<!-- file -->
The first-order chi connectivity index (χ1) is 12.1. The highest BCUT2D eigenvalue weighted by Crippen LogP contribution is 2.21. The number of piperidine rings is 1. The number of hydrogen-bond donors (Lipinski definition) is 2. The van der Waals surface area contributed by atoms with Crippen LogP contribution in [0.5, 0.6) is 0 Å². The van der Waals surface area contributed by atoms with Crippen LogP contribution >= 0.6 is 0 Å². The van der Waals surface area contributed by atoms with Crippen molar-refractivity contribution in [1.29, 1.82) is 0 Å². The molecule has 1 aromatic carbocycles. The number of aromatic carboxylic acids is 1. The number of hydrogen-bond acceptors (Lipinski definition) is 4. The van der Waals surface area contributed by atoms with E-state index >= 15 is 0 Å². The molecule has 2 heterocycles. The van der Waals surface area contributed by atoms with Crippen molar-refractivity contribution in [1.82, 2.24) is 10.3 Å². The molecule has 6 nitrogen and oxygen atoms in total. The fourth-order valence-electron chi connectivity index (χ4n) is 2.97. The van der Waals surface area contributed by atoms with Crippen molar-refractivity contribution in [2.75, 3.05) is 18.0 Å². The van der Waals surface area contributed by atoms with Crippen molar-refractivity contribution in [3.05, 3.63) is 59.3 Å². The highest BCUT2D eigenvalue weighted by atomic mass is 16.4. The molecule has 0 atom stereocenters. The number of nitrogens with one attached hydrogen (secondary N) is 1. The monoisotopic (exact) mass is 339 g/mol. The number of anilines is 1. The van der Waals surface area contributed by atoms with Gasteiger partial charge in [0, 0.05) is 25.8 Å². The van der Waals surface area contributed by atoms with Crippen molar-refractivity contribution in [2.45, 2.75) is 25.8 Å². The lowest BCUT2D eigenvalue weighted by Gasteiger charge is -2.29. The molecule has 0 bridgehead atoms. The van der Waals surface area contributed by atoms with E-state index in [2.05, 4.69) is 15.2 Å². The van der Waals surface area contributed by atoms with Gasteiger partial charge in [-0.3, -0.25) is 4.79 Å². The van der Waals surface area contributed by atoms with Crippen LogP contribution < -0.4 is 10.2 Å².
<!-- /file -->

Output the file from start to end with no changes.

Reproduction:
The first-order chi connectivity index (χ1) is 12.1. The highest BCUT2D eigenvalue weighted by Crippen LogP contribution is 2.21. The number of piperidine rings is 1. The number of hydrogen-bond donors (Lipinski definition) is 2. The van der Waals surface area contributed by atoms with Crippen LogP contribution in [0.5, 0.6) is 0 Å². The van der Waals surface area contributed by atoms with Crippen LogP contribution >= 0.6 is 0 Å². The van der Waals surface area contributed by atoms with Crippen molar-refractivity contribution in [1.29, 1.82) is 0 Å². The molecule has 1 aromatic carbocycles. The number of aromatic carboxylic acids is 1. The number of hydrogen-bond acceptors (Lipinski definition) is 4. The van der Waals surface area contributed by atoms with E-state index >= 15 is 0 Å². The molecule has 2 heterocycles. The van der Waals surface area contributed by atoms with Crippen molar-refractivity contribution in [1.82, 2.24) is 10.3 Å². The molecule has 6 nitrogen and oxygen atoms in total. The fourth-order valence-electron chi connectivity index (χ4n) is 2.97. The van der Waals surface area contributed by atoms with Crippen molar-refractivity contribution in [2.75, 3.05) is 18.0 Å². The van der Waals surface area contributed by atoms with Crippen molar-refractivity contribution in [3.05, 3.63) is 59.3 Å². The highest BCUT2D eigenvalue weighted by atomic mass is 16.4. The molecule has 0 atom stereocenters. The number of nitrogens with one attached hydrogen (secondary N) is 1. The monoisotopic (exact) mass is 339 g/mol. The number of anilines is 1. The van der Waals surface area contributed by atoms with Gasteiger partial charge in [0, 0.05) is 25.8 Å². The van der Waals surface area contributed by atoms with Crippen molar-refractivity contribution in [2.45, 2.75) is 25.8 Å². The lowest BCUT2D eigenvalue weighted by Gasteiger charge is -2.29. The molecule has 0 bridgehead atoms. The van der Waals surface area contributed by atoms with E-state index in [2.05, 4.69) is 15.2 Å². The van der Waals surface area contributed by atoms with Gasteiger partial charge in [-0.3, -0.25) is 4.79 Å². The van der Waals surface area contributed by atoms with Crippen LogP contribution < -0.4 is 10.2 Å².